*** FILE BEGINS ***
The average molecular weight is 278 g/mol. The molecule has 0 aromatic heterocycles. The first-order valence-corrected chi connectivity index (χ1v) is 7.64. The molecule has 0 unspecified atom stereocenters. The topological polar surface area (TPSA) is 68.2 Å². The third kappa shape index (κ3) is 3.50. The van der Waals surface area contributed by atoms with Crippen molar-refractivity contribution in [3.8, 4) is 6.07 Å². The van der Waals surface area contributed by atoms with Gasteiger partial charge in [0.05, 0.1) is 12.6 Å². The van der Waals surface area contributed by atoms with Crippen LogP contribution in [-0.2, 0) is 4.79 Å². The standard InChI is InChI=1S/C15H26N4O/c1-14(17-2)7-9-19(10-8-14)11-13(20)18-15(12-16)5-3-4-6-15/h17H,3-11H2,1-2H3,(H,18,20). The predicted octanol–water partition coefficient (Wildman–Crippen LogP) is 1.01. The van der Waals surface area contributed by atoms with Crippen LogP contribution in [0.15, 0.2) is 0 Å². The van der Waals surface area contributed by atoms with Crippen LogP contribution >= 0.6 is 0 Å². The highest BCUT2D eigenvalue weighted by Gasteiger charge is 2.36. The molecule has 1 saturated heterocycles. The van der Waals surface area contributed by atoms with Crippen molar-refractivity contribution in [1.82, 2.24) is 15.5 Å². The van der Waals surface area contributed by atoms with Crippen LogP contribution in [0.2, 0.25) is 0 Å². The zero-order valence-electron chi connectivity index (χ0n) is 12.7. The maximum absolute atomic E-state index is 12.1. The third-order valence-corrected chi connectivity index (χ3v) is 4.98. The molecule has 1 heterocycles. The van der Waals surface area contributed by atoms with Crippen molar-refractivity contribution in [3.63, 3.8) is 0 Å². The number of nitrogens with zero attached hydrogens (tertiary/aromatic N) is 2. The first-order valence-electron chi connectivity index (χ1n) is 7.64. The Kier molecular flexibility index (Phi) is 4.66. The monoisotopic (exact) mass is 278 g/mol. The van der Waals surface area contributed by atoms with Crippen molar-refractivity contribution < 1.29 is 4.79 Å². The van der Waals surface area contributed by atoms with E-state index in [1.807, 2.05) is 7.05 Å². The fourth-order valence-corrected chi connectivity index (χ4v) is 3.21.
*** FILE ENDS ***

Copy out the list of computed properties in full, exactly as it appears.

The average molecular weight is 278 g/mol. The molecule has 0 aromatic heterocycles. The first-order valence-corrected chi connectivity index (χ1v) is 7.64. The molecule has 0 unspecified atom stereocenters. The topological polar surface area (TPSA) is 68.2 Å². The third kappa shape index (κ3) is 3.50. The van der Waals surface area contributed by atoms with Crippen molar-refractivity contribution in [3.8, 4) is 6.07 Å². The van der Waals surface area contributed by atoms with Gasteiger partial charge in [0.05, 0.1) is 12.6 Å². The van der Waals surface area contributed by atoms with Crippen LogP contribution in [-0.2, 0) is 4.79 Å². The standard InChI is InChI=1S/C15H26N4O/c1-14(17-2)7-9-19(10-8-14)11-13(20)18-15(12-16)5-3-4-6-15/h17H,3-11H2,1-2H3,(H,18,20). The predicted octanol–water partition coefficient (Wildman–Crippen LogP) is 1.01. The van der Waals surface area contributed by atoms with Crippen LogP contribution in [0.15, 0.2) is 0 Å². The van der Waals surface area contributed by atoms with Crippen LogP contribution >= 0.6 is 0 Å². The highest BCUT2D eigenvalue weighted by Gasteiger charge is 2.36. The molecule has 1 saturated heterocycles. The van der Waals surface area contributed by atoms with Crippen molar-refractivity contribution in [1.82, 2.24) is 15.5 Å². The van der Waals surface area contributed by atoms with Crippen LogP contribution in [0.2, 0.25) is 0 Å². The zero-order valence-electron chi connectivity index (χ0n) is 12.7. The maximum absolute atomic E-state index is 12.1. The third-order valence-corrected chi connectivity index (χ3v) is 4.98. The molecule has 1 heterocycles. The van der Waals surface area contributed by atoms with Crippen molar-refractivity contribution in [3.63, 3.8) is 0 Å². The number of nitrogens with zero attached hydrogens (tertiary/aromatic N) is 2. The first-order valence-electron chi connectivity index (χ1n) is 7.64. The Kier molecular flexibility index (Phi) is 4.66. The monoisotopic (exact) mass is 278 g/mol. The van der Waals surface area contributed by atoms with Crippen molar-refractivity contribution < 1.29 is 4.79 Å². The van der Waals surface area contributed by atoms with E-state index in [1.807, 2.05) is 7.05 Å². The fourth-order valence-corrected chi connectivity index (χ4v) is 3.21.